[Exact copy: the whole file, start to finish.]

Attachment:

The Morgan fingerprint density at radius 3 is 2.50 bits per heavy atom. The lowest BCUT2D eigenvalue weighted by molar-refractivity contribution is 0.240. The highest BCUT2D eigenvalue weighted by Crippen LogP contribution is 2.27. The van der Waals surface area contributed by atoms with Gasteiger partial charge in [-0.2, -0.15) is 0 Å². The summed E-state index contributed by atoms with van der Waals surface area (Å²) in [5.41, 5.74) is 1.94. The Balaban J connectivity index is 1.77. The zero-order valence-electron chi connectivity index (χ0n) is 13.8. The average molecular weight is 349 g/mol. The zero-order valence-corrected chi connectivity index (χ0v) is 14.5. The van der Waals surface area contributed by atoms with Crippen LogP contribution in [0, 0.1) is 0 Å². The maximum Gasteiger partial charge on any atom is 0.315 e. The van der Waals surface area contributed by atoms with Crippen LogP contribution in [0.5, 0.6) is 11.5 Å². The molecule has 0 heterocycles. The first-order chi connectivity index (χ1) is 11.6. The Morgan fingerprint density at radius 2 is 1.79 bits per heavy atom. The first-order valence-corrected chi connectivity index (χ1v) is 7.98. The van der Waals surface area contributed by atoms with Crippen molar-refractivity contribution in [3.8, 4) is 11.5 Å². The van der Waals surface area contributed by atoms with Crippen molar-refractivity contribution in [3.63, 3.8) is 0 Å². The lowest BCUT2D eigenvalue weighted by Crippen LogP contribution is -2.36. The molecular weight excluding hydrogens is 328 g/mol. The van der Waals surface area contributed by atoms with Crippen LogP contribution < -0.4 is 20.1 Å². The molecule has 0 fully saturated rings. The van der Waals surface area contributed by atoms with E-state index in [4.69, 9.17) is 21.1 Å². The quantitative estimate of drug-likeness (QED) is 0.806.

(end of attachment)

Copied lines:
The Morgan fingerprint density at radius 3 is 2.50 bits per heavy atom. The lowest BCUT2D eigenvalue weighted by molar-refractivity contribution is 0.240. The highest BCUT2D eigenvalue weighted by Crippen LogP contribution is 2.27. The van der Waals surface area contributed by atoms with Gasteiger partial charge in [-0.2, -0.15) is 0 Å². The summed E-state index contributed by atoms with van der Waals surface area (Å²) in [5.41, 5.74) is 1.94. The Balaban J connectivity index is 1.77. The zero-order valence-electron chi connectivity index (χ0n) is 13.8. The average molecular weight is 349 g/mol. The zero-order valence-corrected chi connectivity index (χ0v) is 14.5. The van der Waals surface area contributed by atoms with Crippen LogP contribution in [0, 0.1) is 0 Å². The maximum Gasteiger partial charge on any atom is 0.315 e. The van der Waals surface area contributed by atoms with Crippen LogP contribution in [0.5, 0.6) is 11.5 Å². The molecule has 0 heterocycles. The first-order chi connectivity index (χ1) is 11.6. The Morgan fingerprint density at radius 2 is 1.79 bits per heavy atom. The first-order valence-corrected chi connectivity index (χ1v) is 7.98. The van der Waals surface area contributed by atoms with Crippen molar-refractivity contribution in [3.8, 4) is 11.5 Å². The van der Waals surface area contributed by atoms with Crippen molar-refractivity contribution in [3.63, 3.8) is 0 Å². The lowest BCUT2D eigenvalue weighted by Crippen LogP contribution is -2.36. The molecular weight excluding hydrogens is 328 g/mol. The van der Waals surface area contributed by atoms with Crippen LogP contribution < -0.4 is 20.1 Å². The molecule has 0 fully saturated rings. The van der Waals surface area contributed by atoms with E-state index in [4.69, 9.17) is 21.1 Å². The quantitative estimate of drug-likeness (QED) is 0.806.